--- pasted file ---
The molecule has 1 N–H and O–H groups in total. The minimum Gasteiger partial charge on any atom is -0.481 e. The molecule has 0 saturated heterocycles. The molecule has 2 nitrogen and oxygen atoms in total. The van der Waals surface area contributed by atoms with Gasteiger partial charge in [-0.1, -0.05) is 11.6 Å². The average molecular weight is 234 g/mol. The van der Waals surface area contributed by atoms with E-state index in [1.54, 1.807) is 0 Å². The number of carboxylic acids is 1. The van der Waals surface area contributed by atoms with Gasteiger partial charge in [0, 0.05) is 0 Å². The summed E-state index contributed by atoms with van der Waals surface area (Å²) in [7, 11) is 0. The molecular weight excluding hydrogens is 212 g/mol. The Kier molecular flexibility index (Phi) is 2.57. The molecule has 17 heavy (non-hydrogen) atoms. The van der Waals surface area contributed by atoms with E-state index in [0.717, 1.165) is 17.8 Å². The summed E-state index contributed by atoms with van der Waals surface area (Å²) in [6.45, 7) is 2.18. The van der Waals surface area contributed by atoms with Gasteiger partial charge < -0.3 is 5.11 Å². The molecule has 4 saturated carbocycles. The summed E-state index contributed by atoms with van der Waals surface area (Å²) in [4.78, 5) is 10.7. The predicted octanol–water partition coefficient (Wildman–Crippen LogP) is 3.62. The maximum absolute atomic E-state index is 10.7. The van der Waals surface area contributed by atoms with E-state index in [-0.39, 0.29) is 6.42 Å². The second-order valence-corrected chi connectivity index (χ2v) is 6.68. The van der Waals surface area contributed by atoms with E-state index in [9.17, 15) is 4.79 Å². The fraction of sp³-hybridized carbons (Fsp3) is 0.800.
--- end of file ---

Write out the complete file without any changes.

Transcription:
The molecule has 1 N–H and O–H groups in total. The minimum Gasteiger partial charge on any atom is -0.481 e. The molecule has 0 saturated heterocycles. The molecule has 2 nitrogen and oxygen atoms in total. The van der Waals surface area contributed by atoms with Gasteiger partial charge in [-0.1, -0.05) is 11.6 Å². The average molecular weight is 234 g/mol. The van der Waals surface area contributed by atoms with E-state index in [1.54, 1.807) is 0 Å². The number of carboxylic acids is 1. The van der Waals surface area contributed by atoms with Gasteiger partial charge in [0, 0.05) is 0 Å². The summed E-state index contributed by atoms with van der Waals surface area (Å²) in [7, 11) is 0. The molecular weight excluding hydrogens is 212 g/mol. The Kier molecular flexibility index (Phi) is 2.57. The molecule has 17 heavy (non-hydrogen) atoms. The van der Waals surface area contributed by atoms with E-state index in [0.717, 1.165) is 17.8 Å². The summed E-state index contributed by atoms with van der Waals surface area (Å²) in [6.45, 7) is 2.18. The van der Waals surface area contributed by atoms with Gasteiger partial charge < -0.3 is 5.11 Å². The molecule has 4 saturated carbocycles. The summed E-state index contributed by atoms with van der Waals surface area (Å²) in [4.78, 5) is 10.7. The predicted octanol–water partition coefficient (Wildman–Crippen LogP) is 3.62. The maximum absolute atomic E-state index is 10.7. The van der Waals surface area contributed by atoms with E-state index in [-0.39, 0.29) is 6.42 Å². The second-order valence-corrected chi connectivity index (χ2v) is 6.68. The van der Waals surface area contributed by atoms with E-state index in [9.17, 15) is 4.79 Å². The fraction of sp³-hybridized carbons (Fsp3) is 0.800.